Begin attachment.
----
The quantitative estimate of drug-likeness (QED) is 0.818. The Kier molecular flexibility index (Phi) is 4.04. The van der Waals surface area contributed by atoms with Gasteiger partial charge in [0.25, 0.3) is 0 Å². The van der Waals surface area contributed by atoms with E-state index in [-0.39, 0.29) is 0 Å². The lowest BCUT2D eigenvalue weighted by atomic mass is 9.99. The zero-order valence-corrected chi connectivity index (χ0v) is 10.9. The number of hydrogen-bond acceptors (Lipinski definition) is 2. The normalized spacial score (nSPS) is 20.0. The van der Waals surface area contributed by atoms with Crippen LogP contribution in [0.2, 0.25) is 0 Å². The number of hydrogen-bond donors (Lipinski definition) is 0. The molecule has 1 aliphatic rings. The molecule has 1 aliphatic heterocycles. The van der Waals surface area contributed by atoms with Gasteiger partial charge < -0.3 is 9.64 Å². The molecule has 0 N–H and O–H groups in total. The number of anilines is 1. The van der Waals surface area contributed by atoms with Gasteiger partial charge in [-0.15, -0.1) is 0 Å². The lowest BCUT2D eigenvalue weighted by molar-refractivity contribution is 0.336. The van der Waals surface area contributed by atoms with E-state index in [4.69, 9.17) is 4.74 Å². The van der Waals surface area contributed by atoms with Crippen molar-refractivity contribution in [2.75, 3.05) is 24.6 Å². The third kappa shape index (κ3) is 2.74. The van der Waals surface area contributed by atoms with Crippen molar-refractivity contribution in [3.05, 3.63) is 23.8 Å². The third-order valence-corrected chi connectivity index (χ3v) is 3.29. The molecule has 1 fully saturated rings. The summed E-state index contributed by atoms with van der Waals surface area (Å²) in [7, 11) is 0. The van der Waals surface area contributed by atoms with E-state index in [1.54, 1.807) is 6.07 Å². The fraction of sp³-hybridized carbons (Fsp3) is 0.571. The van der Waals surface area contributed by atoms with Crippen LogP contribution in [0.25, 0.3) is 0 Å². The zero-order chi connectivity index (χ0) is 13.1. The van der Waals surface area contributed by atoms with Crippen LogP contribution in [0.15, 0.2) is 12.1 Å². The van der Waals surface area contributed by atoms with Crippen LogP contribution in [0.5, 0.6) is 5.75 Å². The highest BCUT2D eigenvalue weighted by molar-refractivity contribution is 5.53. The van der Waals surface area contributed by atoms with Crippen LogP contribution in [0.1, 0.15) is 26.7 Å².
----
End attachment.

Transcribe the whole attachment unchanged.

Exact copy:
The quantitative estimate of drug-likeness (QED) is 0.818. The Kier molecular flexibility index (Phi) is 4.04. The van der Waals surface area contributed by atoms with Gasteiger partial charge in [0.25, 0.3) is 0 Å². The van der Waals surface area contributed by atoms with E-state index in [-0.39, 0.29) is 0 Å². The lowest BCUT2D eigenvalue weighted by atomic mass is 9.99. The zero-order valence-corrected chi connectivity index (χ0v) is 10.9. The number of hydrogen-bond acceptors (Lipinski definition) is 2. The normalized spacial score (nSPS) is 20.0. The van der Waals surface area contributed by atoms with Crippen LogP contribution in [0.2, 0.25) is 0 Å². The number of hydrogen-bond donors (Lipinski definition) is 0. The molecule has 1 aliphatic rings. The molecule has 1 aliphatic heterocycles. The van der Waals surface area contributed by atoms with Gasteiger partial charge < -0.3 is 9.64 Å². The molecule has 0 N–H and O–H groups in total. The number of anilines is 1. The van der Waals surface area contributed by atoms with Gasteiger partial charge in [-0.15, -0.1) is 0 Å². The lowest BCUT2D eigenvalue weighted by molar-refractivity contribution is 0.336. The van der Waals surface area contributed by atoms with E-state index in [4.69, 9.17) is 4.74 Å². The van der Waals surface area contributed by atoms with Crippen molar-refractivity contribution in [2.75, 3.05) is 24.6 Å². The third kappa shape index (κ3) is 2.74. The van der Waals surface area contributed by atoms with Crippen molar-refractivity contribution in [3.05, 3.63) is 23.8 Å². The third-order valence-corrected chi connectivity index (χ3v) is 3.29. The molecule has 1 fully saturated rings. The summed E-state index contributed by atoms with van der Waals surface area (Å²) in [7, 11) is 0. The van der Waals surface area contributed by atoms with E-state index in [1.54, 1.807) is 6.07 Å². The fraction of sp³-hybridized carbons (Fsp3) is 0.571. The van der Waals surface area contributed by atoms with Crippen LogP contribution in [0.25, 0.3) is 0 Å². The zero-order chi connectivity index (χ0) is 13.1. The van der Waals surface area contributed by atoms with Crippen LogP contribution in [0.15, 0.2) is 12.1 Å². The van der Waals surface area contributed by atoms with Crippen LogP contribution in [0.5, 0.6) is 5.75 Å². The highest BCUT2D eigenvalue weighted by molar-refractivity contribution is 5.53. The van der Waals surface area contributed by atoms with Crippen LogP contribution in [0.1, 0.15) is 26.7 Å².